• the lessee must carry adequate insurance to cover potential liabilities arising from the use of the property, and name the lessor as an insured party;
  • additional goodwill does not accrue during the lease; the lessee shall be subject to unlawful detainer proceedings and holdover damages if he holds over after the lease expires; and
  • the leaseback does not affect the amount of compensation payable for the seized property.

At least 60 days prior to the lease termination date, the public entity must either:

  • offer to renew a leaseback agreement for a one-year term, subject to compliance with other requirements and rent adjustments; or
  • send a written statement notifying the owner that the development, redevelopment, or use of the property is scheduled to begin within two years of the termination of the lease.

Failure to offer a renewal or give the required notice shall extend the lease term by 60-day increments until an offer is made or notice is given. If a notice of termination is given after the lease termination date, the lessee shall have no less than 60 days to vacate the property.

At least 30 days prior to the lease termination date or the notice of termination, the lessee must either accept or reject a lease renewal offer. Failure to accept the renewal offer in a timely manner constitutes a rejection of the offer.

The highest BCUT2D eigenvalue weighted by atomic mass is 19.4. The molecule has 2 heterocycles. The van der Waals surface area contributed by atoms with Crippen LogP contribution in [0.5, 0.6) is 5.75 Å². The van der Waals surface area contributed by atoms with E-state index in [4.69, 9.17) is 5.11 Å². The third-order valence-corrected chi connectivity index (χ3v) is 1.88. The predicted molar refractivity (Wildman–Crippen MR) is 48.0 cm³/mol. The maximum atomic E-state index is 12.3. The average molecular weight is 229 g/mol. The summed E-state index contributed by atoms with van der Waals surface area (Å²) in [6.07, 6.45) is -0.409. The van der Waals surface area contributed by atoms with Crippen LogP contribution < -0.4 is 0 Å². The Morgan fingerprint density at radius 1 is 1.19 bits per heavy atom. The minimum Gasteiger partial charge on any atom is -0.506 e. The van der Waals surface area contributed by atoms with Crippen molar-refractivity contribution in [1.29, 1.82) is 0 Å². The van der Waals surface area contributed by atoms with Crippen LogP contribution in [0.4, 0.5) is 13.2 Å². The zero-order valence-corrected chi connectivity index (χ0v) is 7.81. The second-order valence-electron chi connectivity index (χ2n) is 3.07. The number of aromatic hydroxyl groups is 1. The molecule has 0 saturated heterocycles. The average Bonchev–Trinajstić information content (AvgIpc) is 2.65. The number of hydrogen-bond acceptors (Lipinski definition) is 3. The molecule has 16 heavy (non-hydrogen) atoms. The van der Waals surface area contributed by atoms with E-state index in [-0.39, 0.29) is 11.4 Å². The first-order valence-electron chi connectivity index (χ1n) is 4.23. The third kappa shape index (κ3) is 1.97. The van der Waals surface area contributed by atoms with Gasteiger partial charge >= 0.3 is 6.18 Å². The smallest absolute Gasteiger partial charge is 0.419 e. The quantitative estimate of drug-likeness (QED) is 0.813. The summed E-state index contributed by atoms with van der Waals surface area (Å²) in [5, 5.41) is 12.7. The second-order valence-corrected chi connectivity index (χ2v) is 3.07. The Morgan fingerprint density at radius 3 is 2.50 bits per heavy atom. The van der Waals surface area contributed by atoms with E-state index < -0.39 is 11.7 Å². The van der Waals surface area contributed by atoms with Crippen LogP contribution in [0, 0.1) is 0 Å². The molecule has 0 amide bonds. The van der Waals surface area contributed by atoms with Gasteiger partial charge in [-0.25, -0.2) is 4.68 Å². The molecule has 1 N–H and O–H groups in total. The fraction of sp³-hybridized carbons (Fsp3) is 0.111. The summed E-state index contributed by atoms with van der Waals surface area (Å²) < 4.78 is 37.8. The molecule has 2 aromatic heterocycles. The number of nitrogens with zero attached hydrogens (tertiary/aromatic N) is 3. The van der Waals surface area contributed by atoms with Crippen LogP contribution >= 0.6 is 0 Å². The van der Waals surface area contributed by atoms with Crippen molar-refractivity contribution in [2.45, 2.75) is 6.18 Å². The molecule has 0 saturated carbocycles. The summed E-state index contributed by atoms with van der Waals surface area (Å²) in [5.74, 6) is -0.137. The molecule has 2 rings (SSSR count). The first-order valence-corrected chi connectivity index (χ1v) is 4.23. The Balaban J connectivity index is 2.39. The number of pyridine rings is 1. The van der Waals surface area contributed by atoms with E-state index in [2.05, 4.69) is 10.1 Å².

Servicing broker for an institutional investor may use interest-bearing account benefits

Added by AB 2602:
Financial Code §854.2

A real estate broker collecting payments or providing services for an institutional investor—such as a bank, credit union, trust company, or commercial finance lender—in connection with a loan secured by any property except one-to-four unit residential property may, if agreed to in writing by the broker and the institutional investor, use the benefits accruing from funds the broker receives and places in an interest-bearing account with a financial institution, such as a bank or credit union which safeguards money or securities.

Translation of contract in language negotiated

Amended by SB 1609:
Civil Code §1632

A reverse mortgage agreement negotiated primarily in Spanish, Chinese, Tagolog, Vietnamese, or Korean must provide, prior to execution, a written translation of the entire agreement in the language the reverse mortgage was negotiated.

Counseling for reverse mortgage borrower

Amended by SB 1609:
Civil Code §1923.2

A lender qualifying a reverse mortgage loan borrower is prohibited from:

  • requiring the borrower to purchase an annuity;
  • offering the borrower an annuity before the close of the reverse mortgage or prior to expiration of the borrower’s right of rescission; or
  • referring the borrower to anyone to purchase an annuity before the close of the reverse mortgage or prior to the expiration of the borrower’s right of rescission.

Prior to accepting an application for a reverse mortgage, the lender must refer and provide the borrower with a list of five United States Department of Housing and Urban Development (HUD) approved agencies for reverse mortgage counseling. At least two of the agencies listed have the capacity to counsel by phone.